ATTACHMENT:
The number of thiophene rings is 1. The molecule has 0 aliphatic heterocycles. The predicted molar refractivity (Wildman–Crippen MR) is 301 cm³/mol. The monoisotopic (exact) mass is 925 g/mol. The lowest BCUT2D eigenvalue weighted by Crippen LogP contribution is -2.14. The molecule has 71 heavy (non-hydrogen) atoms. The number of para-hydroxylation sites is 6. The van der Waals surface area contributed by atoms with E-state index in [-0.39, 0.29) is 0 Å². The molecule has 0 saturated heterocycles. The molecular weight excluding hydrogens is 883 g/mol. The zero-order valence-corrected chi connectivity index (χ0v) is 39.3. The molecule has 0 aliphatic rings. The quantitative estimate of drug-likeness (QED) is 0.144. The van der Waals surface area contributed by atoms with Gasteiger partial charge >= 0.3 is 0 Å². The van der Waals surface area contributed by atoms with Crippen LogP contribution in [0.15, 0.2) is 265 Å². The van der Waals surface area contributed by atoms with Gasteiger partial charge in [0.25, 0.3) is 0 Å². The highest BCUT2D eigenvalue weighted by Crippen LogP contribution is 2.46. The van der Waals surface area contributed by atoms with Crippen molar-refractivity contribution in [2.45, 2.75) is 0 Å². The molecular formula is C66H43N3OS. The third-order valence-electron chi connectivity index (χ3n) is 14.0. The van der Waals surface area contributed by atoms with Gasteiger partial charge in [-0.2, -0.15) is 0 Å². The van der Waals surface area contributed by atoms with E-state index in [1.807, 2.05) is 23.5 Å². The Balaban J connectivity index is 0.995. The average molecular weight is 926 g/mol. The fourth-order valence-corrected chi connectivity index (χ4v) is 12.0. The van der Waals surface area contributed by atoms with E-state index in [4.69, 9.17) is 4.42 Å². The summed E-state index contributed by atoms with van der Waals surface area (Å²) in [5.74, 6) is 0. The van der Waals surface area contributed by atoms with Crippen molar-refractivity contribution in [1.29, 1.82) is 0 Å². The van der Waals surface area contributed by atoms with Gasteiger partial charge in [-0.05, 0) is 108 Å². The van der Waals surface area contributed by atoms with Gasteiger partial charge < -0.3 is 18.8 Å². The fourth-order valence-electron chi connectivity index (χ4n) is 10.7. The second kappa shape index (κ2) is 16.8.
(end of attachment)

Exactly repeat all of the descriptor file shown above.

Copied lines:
The number of thiophene rings is 1. The molecule has 0 aliphatic heterocycles. The predicted molar refractivity (Wildman–Crippen MR) is 301 cm³/mol. The monoisotopic (exact) mass is 925 g/mol. The lowest BCUT2D eigenvalue weighted by Crippen LogP contribution is -2.14. The molecule has 71 heavy (non-hydrogen) atoms. The number of para-hydroxylation sites is 6. The van der Waals surface area contributed by atoms with E-state index in [-0.39, 0.29) is 0 Å². The molecule has 0 saturated heterocycles. The molecular weight excluding hydrogens is 883 g/mol. The zero-order valence-corrected chi connectivity index (χ0v) is 39.3. The molecule has 0 aliphatic rings. The quantitative estimate of drug-likeness (QED) is 0.144. The van der Waals surface area contributed by atoms with Gasteiger partial charge >= 0.3 is 0 Å². The van der Waals surface area contributed by atoms with Crippen LogP contribution in [0.15, 0.2) is 265 Å². The van der Waals surface area contributed by atoms with Gasteiger partial charge in [0.25, 0.3) is 0 Å². The highest BCUT2D eigenvalue weighted by Crippen LogP contribution is 2.46. The van der Waals surface area contributed by atoms with Crippen molar-refractivity contribution in [2.45, 2.75) is 0 Å². The molecular formula is C66H43N3OS. The third-order valence-electron chi connectivity index (χ3n) is 14.0. The van der Waals surface area contributed by atoms with Gasteiger partial charge in [-0.2, -0.15) is 0 Å². The van der Waals surface area contributed by atoms with E-state index in [1.807, 2.05) is 23.5 Å². The Balaban J connectivity index is 0.995. The average molecular weight is 926 g/mol. The fourth-order valence-corrected chi connectivity index (χ4v) is 12.0. The van der Waals surface area contributed by atoms with E-state index in [4.69, 9.17) is 4.42 Å². The summed E-state index contributed by atoms with van der Waals surface area (Å²) in [5.74, 6) is 0. The van der Waals surface area contributed by atoms with Crippen molar-refractivity contribution in [1.29, 1.82) is 0 Å². The van der Waals surface area contributed by atoms with Gasteiger partial charge in [-0.05, 0) is 108 Å². The van der Waals surface area contributed by atoms with Gasteiger partial charge < -0.3 is 18.8 Å². The fourth-order valence-electron chi connectivity index (χ4n) is 10.7. The second kappa shape index (κ2) is 16.8.